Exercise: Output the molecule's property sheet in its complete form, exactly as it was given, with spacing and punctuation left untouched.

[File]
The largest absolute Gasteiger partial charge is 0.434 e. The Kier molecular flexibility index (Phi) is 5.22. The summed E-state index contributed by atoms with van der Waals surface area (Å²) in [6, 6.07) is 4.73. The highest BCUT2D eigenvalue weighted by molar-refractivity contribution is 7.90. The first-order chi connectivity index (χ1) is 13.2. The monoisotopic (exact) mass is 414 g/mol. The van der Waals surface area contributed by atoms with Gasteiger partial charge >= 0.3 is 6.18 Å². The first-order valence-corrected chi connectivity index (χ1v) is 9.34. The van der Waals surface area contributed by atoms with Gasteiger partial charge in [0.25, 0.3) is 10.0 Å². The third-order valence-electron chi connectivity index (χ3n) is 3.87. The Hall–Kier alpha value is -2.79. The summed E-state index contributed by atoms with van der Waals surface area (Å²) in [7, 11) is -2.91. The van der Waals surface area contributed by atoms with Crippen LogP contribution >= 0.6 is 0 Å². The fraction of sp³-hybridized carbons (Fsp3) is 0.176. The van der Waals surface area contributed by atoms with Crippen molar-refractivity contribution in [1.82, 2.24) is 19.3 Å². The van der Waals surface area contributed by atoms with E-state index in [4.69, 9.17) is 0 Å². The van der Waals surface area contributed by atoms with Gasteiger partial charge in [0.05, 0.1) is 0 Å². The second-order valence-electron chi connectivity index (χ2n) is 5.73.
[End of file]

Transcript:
The largest absolute Gasteiger partial charge is 0.434 e. The Kier molecular flexibility index (Phi) is 5.22. The summed E-state index contributed by atoms with van der Waals surface area (Å²) in [6, 6.07) is 4.73. The highest BCUT2D eigenvalue weighted by molar-refractivity contribution is 7.90. The first-order chi connectivity index (χ1) is 13.2. The monoisotopic (exact) mass is 414 g/mol. The van der Waals surface area contributed by atoms with Gasteiger partial charge >= 0.3 is 6.18 Å². The first-order valence-corrected chi connectivity index (χ1v) is 9.34. The van der Waals surface area contributed by atoms with Gasteiger partial charge in [0.25, 0.3) is 10.0 Å². The third-order valence-electron chi connectivity index (χ3n) is 3.87. The Hall–Kier alpha value is -2.79. The summed E-state index contributed by atoms with van der Waals surface area (Å²) in [7, 11) is -2.91. The van der Waals surface area contributed by atoms with Crippen LogP contribution >= 0.6 is 0 Å². The fraction of sp³-hybridized carbons (Fsp3) is 0.176. The van der Waals surface area contributed by atoms with Crippen molar-refractivity contribution in [1.82, 2.24) is 19.3 Å². The van der Waals surface area contributed by atoms with E-state index in [4.69, 9.17) is 0 Å². The van der Waals surface area contributed by atoms with Gasteiger partial charge in [0.05, 0.1) is 0 Å². The second-order valence-electron chi connectivity index (χ2n) is 5.73.